Philippine Supreme Court Jurisprudence

Philippine Supreme Court Jurisprudence > Year 2001 > August 2001 Decisions > G.R. No. 139411 August 9, 2001 - PEOPLE OF THE PHIL. v. AGAPITO TORALBA:



[G.R. No. 139411. August 9, 2001.]

PEOPLE OF THE PHILIPPINES, Plaintiff-Appellee, v. AGAPITO TORALBA, Accused-Appellant.



The basest levels of incestuous rape are reached where a mentally deficient woman, the unfortunate product of the depraved union between a man and his own daughter, is raped and assaulted by this same man — her father and grandfather.

The information filed before Branch 25 of the Regional Trial Court of Naga City 1 provides in part:chanrob1es virtual 1aw library

That on or about August 7, 1998, in the City of Naga, Philippines, and within the jurisdiction of this Honorable Court, the above-named accused, father/grandfather of herein private complainant, slapped private complainant, grabbed her by the shoulder and forced her to lie down and by means of force, threat and intimidation and grave abuse of authority, did then and there willfully, unlawfully and feloniously have carnal knowledge of said CORNELIA TORALBA, against her will and without her consent, and to her damage and prejudice.


With the aggravating circumstance of relationship. 2

The evidence establishes that the accused sired several offspring with his two daughters, Remedios Toralba-Belista ("Remedios") and Melinda Toralba ("Melinda"). His offspring by his daughter Remedios is herein private complainant, Cornelia Toralba.

Cornelia was diagnosed as having moderate mental retardation; she was aged 23 when she testified in the trial of this case but her mental age was determined to be between 6 to 9 years. Dr. Aimee Marie Nobleza, the psychiatrist who examined Cornelia, testified that she was capable of standing trial and appearing as witness, provided the questions to her are couched in simple and direct language. She could also capably recount the rape incident in question, although she could not recall the exact dates.

Cornelia finished only Grade II and could not read or write. The complaint filed before the prosecutor’s office bore her thumbprint, as well as the thumbprint of her grandmother, Melecia Montañez Toralba (the wife of the accused), and the signature of her mother, Remedios. Before affixing her thumbprint to the document, however, the contents of the complaint were read and translated to Cornelia by a lawyer.

As determined by the trial court, on the evening of August 7, 1998, Cornelia was spreading a mat inside their house when she observed the accused standing four to five meters away, naked from the waist down. The accused then approached her and pushed her until she fell on the bed. When she resisted, he started slapping her; then he lay on top of her, kissed her on the lips, and had carnal knowledge of her. The victim’s mother, Remedios, entered the house just in time to see her father, the accused, attack Cornelia and succeed in raping her. Driven to a blind rage, Remedios started shouting and cursing at the accused causing Melecia and Melinda to also be drawn to the scene. Melecia and Melinda took the side of the accused, and Melinda struck Remedios on the head with an iron pipe, causing the latter to lose consciousness.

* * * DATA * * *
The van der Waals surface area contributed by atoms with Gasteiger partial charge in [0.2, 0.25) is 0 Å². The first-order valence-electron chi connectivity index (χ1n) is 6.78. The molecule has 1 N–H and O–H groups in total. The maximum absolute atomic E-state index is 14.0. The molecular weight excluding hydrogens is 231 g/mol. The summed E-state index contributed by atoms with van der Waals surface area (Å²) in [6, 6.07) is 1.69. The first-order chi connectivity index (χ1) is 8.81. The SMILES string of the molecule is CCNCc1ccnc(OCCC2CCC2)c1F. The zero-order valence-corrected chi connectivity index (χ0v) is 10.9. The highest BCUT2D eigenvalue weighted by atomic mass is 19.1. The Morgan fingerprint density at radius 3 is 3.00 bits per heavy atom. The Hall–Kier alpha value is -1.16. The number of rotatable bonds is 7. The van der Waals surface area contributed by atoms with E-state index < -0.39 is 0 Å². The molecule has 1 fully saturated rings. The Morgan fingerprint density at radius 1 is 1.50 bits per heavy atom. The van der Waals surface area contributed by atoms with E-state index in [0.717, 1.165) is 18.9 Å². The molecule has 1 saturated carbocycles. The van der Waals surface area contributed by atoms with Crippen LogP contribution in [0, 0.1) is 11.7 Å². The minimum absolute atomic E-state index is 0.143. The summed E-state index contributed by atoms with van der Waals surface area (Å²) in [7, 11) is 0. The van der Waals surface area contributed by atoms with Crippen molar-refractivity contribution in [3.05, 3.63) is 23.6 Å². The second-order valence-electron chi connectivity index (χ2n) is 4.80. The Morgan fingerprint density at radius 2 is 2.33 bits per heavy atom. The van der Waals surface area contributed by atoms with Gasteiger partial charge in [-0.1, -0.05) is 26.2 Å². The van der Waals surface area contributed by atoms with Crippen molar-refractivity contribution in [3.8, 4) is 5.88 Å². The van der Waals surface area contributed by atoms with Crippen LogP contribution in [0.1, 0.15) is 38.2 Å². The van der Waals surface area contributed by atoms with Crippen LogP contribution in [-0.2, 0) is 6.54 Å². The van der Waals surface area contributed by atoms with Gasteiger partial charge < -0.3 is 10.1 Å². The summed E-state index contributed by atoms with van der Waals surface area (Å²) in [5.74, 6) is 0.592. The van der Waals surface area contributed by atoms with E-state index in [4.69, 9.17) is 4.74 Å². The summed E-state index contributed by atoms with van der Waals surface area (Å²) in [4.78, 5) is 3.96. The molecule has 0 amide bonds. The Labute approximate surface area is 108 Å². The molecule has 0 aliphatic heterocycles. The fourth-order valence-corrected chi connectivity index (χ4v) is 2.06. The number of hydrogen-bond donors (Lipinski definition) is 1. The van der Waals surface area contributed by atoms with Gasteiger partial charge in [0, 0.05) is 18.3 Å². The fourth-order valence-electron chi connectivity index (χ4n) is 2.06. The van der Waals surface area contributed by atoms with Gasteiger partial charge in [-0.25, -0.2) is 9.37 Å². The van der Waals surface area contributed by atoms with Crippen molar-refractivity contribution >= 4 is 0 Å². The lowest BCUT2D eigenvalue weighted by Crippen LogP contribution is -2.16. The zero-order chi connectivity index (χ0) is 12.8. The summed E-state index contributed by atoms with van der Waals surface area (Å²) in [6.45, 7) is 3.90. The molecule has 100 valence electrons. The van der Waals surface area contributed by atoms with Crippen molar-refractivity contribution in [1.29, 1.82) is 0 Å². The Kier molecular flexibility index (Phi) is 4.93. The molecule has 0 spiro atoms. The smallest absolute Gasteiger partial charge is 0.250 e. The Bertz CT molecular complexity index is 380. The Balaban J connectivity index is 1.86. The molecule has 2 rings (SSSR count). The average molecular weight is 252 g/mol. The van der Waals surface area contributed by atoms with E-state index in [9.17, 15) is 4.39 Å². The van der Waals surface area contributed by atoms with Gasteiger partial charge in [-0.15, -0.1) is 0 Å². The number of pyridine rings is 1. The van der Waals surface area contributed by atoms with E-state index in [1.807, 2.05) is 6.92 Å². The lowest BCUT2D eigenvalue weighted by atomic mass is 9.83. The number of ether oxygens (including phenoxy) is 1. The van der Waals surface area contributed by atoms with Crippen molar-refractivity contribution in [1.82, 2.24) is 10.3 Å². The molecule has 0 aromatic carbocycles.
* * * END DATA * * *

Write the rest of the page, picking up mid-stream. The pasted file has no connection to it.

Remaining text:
Almost two weeks later, Cornelia submitted herself to a medical examination which confirmed the presence of "nulligravid external genitalia (+) old hymenal lacerations at 3, 5 and 9 o’clock positions." 3 The physician who prepared the medical certificate, Dr. Ma. Vienna Llorin, explained that the lacerations could have been caused by the insertion of a hard object, possibly a male organ. 4 Dr. Llorin also observed that when the examination was conducted on August 20, 1999, Cornelia looked so fearful and refused to reply to the doctor’s questions. 5

Melecia Toralba, the wife of the accused and grandmother of the victim, was also presented by the prosecution to show that Cornelia was indeed the daughter of the accused and Remedios, although in Cornelia’s birth records it was made to appear that she (Melecia) was the mother of Cornelia. 6 This was because, right after giving birth to Cornelia, Remedios had entrusted the baby to her and her husband’s custody. 7

Meanwhile, the accused admits that he and the victim were at their house on that fateful evening of August 7, 1998 but denies having made sexual advances at her. As he recounted it, he was in the yard breaking stones with a hammer when he heard his children Remedios and Ramon arguing loudly; Remedios called Ramon a cheater and a thief, and Ramon threatened to hit her. He broke up the quarrel and advised Ramon to leave, but even as Ramon left Remedios kept talking and supposedly vented her anger at Cornelia. The accused said that Remedios pulled Cornelia by the hair, and tried to drag her towards a bench; the accused then tried to stop Remedios from hurting Cornelia, when he suddenly heard a thud and Remedios fell to the ground. When she stood up, there was blood on her head and Melinda was standing behind her. Then Remedios supposedly got a knife from inside the house but the accused took it away from her.